Dietary Laws

Appears in

Oxford Companion to Food

Oxford Companion to Food

By Alan Davidson

Published 2014

  • About

Dietary Laws in the widest sense of the term, would embrace secular legislation such as the sumptuary laws which various governments from classical times up to the present have passed in an effort to stem excesses of gluttony, flagrantly unfair distribution of foodstuffs, and other practices perceived as harmful to the state.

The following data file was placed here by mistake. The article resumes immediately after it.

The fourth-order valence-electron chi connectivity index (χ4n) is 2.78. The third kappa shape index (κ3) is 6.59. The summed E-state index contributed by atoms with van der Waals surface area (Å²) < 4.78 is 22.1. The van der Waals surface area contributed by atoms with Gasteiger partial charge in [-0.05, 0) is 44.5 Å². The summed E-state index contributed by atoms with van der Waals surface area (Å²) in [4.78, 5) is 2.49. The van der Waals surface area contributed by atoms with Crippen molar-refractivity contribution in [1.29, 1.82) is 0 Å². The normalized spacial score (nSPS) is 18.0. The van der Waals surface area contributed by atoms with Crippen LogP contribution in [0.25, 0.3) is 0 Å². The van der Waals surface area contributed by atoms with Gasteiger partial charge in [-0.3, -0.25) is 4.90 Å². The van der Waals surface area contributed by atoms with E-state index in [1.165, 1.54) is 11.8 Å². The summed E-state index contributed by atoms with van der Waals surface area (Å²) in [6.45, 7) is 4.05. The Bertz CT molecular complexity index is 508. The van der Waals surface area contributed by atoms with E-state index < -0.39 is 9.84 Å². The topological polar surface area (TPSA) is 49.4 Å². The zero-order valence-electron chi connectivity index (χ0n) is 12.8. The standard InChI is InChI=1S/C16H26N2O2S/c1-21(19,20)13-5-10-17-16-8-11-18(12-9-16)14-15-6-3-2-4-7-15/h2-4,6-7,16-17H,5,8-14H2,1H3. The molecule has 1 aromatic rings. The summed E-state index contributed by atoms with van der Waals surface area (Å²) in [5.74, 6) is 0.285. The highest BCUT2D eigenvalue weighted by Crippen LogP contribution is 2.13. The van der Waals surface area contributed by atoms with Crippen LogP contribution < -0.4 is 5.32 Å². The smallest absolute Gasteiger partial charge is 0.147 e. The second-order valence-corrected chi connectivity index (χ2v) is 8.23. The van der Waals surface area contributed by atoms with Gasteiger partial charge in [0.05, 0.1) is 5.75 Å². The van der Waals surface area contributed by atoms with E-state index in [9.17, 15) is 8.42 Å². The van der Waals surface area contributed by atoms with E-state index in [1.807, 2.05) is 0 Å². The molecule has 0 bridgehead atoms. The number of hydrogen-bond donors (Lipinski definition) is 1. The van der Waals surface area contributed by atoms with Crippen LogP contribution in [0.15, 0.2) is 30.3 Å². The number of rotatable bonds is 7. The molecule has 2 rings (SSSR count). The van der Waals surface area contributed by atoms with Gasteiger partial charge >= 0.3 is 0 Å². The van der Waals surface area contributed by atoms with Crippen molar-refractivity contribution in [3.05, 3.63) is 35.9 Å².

Sumptuary laws were a feature of ancient Greece and Rome, medieval and early modern Western Europe, pre-modern China and Japan, and even post-colonial America. While the earliest regulations concerned the conduct of funerals and the behaviour of female mourners, their chief concern was usually clothing and material indicators of status. But alimentary matters often featured, whether the number of dishes permitted a middle-ranking samurai, the scale of entertaining thought seemly for a Roman noble, or the exact size of a dinner served to a bishop, dean, or archdeacon in the newly established Anglican Church. Funerals and celebrations at other rites of passage, however, remained a preoccupation. The Jews of Tykocin (Titkin) in Poland in 1705 forbad women who had just given birth sending out casseroles or honey cakes to anyone other than the midwife or the rabbi’s wife. In part, these rules preserved hierarchies under threat from new and thrusting social groups. Alternatively, there was a moral message about greed and luxurious display. And there were signs that the laws were used by emergent governments to impose social conformity. Or they could be to protect domestic supplies, production, or wealth.